Prospects for resource recovery in the Arctic National Wildlife Refuge (ANWR), an area rich in oil and natural gas reserves, rode a dramatic rollercoaster during early November.
Resource recovery appeared all but certain on November 3 when the U.S. Senate, long the sole obstacle to resource recovery, voted to allow it. Prospects unexpectedly became dim on November 10, however, when a small group of Republicans joined an overwhelming majority among Democrats to block approval in the U.S. House.
The issue, unresolved at press time, will likely be settled in reconciliation talks between the House and Senate.
The House Resources Committee set the stage for the ANWR debate when it voted 24-16 to begin resource recovery as part of a proposed 2006 budget bill. Approval by the Resources Committee came as no surprise because the House has consistently supported resource recovery in recent years.
Senate Approved Recovery
The November 3 vote in the Senate was viewed at the time as the vote that would ultimately decide the fate of ANWR resource recovery. Although pro-recovery senators have at times held a majority in the Senate, previous votes were always subject to filibuster. Without a 60-vote supermajority necessary to defeat a filibuster, pro-recovery senators had been unable to maneuver the legislation through the Senate.
Budget bills, however, are not subject to filibuster. By including ANWR provisions in proposed budget legislation, pro-recovery legislators appeared to have outmaneuvered the opposition. Those efforts seemed successful on the night of November 3 when the Senate voted 52-47 to support a budget bill including ANWR resource recovery.
“We’re stepping down the road to energy independence,” said Republican Sen. Ted Stevens, who represents Alaska, site of the Arctic National Wildlife Refuge, quoted in the November 4 Boston Globe.
“The state of Alaska has been waiting a long time to let the United States of America, which they’re part of, share in their abundance of oil, and today we finally have said that it’s time,” added Sen. Pete Domenici (R-NM), chairman of the Senate Energy and Natural Resources Committee, reported FoxNews.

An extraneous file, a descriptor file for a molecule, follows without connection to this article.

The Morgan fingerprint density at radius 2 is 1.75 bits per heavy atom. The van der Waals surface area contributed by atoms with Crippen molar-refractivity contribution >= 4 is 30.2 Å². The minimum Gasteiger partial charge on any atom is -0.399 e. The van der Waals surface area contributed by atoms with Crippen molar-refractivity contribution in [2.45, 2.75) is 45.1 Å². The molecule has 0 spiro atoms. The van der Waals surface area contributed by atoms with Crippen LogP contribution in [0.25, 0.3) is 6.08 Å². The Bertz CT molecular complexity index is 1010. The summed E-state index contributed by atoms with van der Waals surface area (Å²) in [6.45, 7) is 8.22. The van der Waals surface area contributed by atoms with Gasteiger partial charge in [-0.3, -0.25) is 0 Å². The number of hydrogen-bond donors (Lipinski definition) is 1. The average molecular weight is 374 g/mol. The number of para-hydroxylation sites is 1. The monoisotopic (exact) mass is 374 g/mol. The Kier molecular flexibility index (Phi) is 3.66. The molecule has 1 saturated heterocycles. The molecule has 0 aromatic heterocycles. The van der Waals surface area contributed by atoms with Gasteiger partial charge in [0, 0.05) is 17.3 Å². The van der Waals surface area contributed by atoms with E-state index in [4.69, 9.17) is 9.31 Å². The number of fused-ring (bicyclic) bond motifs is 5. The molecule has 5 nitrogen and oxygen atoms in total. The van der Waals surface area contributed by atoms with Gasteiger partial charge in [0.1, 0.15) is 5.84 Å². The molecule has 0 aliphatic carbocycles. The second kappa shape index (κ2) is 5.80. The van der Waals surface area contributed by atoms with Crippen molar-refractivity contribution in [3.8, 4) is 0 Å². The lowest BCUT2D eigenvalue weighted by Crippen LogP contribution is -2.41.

House Leaders Outmaneuvered
But measures that live by political maneuvering can also die that way. Despite majority support for ANWR resource recovery in the House, opponents outmaneuvered the majority and scuttled the provision in the House version of the 2006 budget bill. Although 30 centrist Democrats had joined the majority in a 231-200 vote of support for ANWR resource recovery in an April 2005 energy bill vote, few of those 30 Democrats were expected to support the Republican-crafted House budget bill. That absence of support from Democrats gave a small group of largely East Coast Republicans sufficient power to demand dropping ANWR from the House budget.
Knowing Republican defections would mean defeat for the entire budget bill, House Republican leaders agreed to drop ANWR resource recovery from it.
“Passage by the House of Representatives of a budget bill has been stymied by a small group of liberal Republicans because they oppose the one measure before Congress that can significantly increase America’s energy supplies,” said Myron Ebell, energy analyst at the Competitive Enterprise Institute.
“The provision to open a small part of the Arctic National Wildlife Refuge to oil and gas exploration cannot pass without their support, even though that provision has already passed the House with a comfortable bipartisan majority,” Ebell added.
Alaskan Democrats and Republicans alike said the setback was disappointing to citizens of their state.
“Well, I’m shocked because quite frankly our greatest support has been in the House. It’s very disappointing. I will not yet accept defeat, but this is a setback and now we’re going to have to go back to other ways of getting there,” Alaska Lt. Gov. Loren Leman, a Republican of Native Alaskan ancestry, told KTUU television.
“I hope this is just a hiccup on the way to opening ANWR,” added Rep. Ethan Berkowitz (D). “But it does highlight the danger of having a one-party strategy, trying to get all your votes from inside the Republican Party. So this has proven itself to be difficult, and I hope it doesn’t prove itself to be fatal.”
The fate of resource recovery in ANWR remains uncertain. House and Senate negotiators must hammer out any differences in their respective budget legislation in conference committee. The committee could decide to include ANWR resource recovery or exclude it.
With the American public and majorities in both houses of Congress supporting resource recovery, the logical position would be to include it. According to the November 9 Fairbanks News-Miner, “recent polls show about 59 percent of Americans support drilling.”
However, if centrist House Democrats who support resource recovery vow to oppose the Republican-crafted budget legislation regardless of the ANWR outcome, and if the small group of Republican ANWR opponents continues its opposition, resource recovery could be scuttled for the current legislative year.
James M. Taylor ([email protected]) is managing editor of Environment & Climate News.